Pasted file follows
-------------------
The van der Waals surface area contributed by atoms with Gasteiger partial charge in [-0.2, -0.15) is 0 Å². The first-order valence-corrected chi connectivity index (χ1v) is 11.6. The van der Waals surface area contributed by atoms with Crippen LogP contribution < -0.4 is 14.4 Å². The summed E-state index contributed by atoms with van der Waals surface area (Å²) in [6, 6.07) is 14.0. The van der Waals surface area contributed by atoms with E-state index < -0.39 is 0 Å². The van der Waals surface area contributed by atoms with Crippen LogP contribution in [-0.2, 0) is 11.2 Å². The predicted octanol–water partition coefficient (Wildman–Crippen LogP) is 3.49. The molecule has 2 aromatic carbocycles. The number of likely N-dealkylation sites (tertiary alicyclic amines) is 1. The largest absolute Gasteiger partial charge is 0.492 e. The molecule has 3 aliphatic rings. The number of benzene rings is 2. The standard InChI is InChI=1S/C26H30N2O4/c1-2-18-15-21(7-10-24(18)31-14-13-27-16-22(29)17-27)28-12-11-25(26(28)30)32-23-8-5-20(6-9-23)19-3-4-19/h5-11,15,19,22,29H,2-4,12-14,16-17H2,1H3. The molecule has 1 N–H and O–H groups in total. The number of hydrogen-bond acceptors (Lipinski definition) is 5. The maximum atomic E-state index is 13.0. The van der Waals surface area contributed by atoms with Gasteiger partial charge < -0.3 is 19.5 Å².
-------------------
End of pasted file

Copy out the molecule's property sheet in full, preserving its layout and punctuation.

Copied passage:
The van der Waals surface area contributed by atoms with Gasteiger partial charge in [-0.2, -0.15) is 0 Å². The first-order valence-corrected chi connectivity index (χ1v) is 11.6. The van der Waals surface area contributed by atoms with Crippen LogP contribution < -0.4 is 14.4 Å². The summed E-state index contributed by atoms with van der Waals surface area (Å²) in [6, 6.07) is 14.0. The van der Waals surface area contributed by atoms with E-state index < -0.39 is 0 Å². The van der Waals surface area contributed by atoms with Crippen LogP contribution in [-0.2, 0) is 11.2 Å². The predicted octanol–water partition coefficient (Wildman–Crippen LogP) is 3.49. The molecule has 2 aromatic carbocycles. The number of likely N-dealkylation sites (tertiary alicyclic amines) is 1. The largest absolute Gasteiger partial charge is 0.492 e. The molecule has 3 aliphatic rings. The number of benzene rings is 2. The standard InChI is InChI=1S/C26H30N2O4/c1-2-18-15-21(7-10-24(18)31-14-13-27-16-22(29)17-27)28-12-11-25(26(28)30)32-23-8-5-20(6-9-23)19-3-4-19/h5-11,15,19,22,29H,2-4,12-14,16-17H2,1H3. The molecule has 1 N–H and O–H groups in total. The number of hydrogen-bond acceptors (Lipinski definition) is 5. The maximum atomic E-state index is 13.0. The van der Waals surface area contributed by atoms with Gasteiger partial charge < -0.3 is 19.5 Å².